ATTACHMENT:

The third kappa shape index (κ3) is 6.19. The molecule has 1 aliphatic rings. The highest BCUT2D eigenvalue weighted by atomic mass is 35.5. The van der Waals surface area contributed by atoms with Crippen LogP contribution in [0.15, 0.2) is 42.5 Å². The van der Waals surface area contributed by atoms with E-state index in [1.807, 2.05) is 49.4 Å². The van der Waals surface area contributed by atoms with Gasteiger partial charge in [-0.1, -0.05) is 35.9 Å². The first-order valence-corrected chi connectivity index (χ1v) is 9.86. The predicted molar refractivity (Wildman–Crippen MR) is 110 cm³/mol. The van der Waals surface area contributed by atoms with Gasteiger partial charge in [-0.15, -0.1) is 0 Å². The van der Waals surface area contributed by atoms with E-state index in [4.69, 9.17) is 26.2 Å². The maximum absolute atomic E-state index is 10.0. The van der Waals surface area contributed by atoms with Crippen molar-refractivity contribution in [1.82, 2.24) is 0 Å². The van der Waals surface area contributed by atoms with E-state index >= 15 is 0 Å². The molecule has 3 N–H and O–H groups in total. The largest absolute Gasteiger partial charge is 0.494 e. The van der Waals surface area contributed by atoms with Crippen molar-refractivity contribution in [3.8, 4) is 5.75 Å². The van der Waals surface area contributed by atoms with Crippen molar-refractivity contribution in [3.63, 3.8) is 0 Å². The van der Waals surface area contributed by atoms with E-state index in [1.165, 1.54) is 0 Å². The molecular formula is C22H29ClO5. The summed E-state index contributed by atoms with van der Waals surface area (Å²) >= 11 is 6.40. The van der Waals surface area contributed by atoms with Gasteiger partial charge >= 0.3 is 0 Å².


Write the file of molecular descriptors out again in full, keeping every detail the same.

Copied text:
The third kappa shape index (κ3) is 6.19. The molecule has 1 aliphatic rings. The highest BCUT2D eigenvalue weighted by atomic mass is 35.5. The van der Waals surface area contributed by atoms with Crippen LogP contribution in [0.15, 0.2) is 42.5 Å². The van der Waals surface area contributed by atoms with E-state index in [1.807, 2.05) is 49.4 Å². The van der Waals surface area contributed by atoms with Gasteiger partial charge in [-0.1, -0.05) is 35.9 Å². The first-order valence-corrected chi connectivity index (χ1v) is 9.86. The predicted molar refractivity (Wildman–Crippen MR) is 110 cm³/mol. The van der Waals surface area contributed by atoms with Gasteiger partial charge in [-0.15, -0.1) is 0 Å². The van der Waals surface area contributed by atoms with E-state index in [4.69, 9.17) is 26.2 Å². The maximum absolute atomic E-state index is 10.0. The van der Waals surface area contributed by atoms with Crippen molar-refractivity contribution in [1.82, 2.24) is 0 Å². The van der Waals surface area contributed by atoms with E-state index >= 15 is 0 Å². The molecule has 3 N–H and O–H groups in total. The largest absolute Gasteiger partial charge is 0.494 e. The van der Waals surface area contributed by atoms with Crippen molar-refractivity contribution in [3.8, 4) is 5.75 Å². The van der Waals surface area contributed by atoms with Crippen molar-refractivity contribution in [3.63, 3.8) is 0 Å². The van der Waals surface area contributed by atoms with E-state index in [1.165, 1.54) is 0 Å². The molecular formula is C22H29ClO5. The summed E-state index contributed by atoms with van der Waals surface area (Å²) >= 11 is 6.40. The van der Waals surface area contributed by atoms with Gasteiger partial charge >= 0.3 is 0 Å².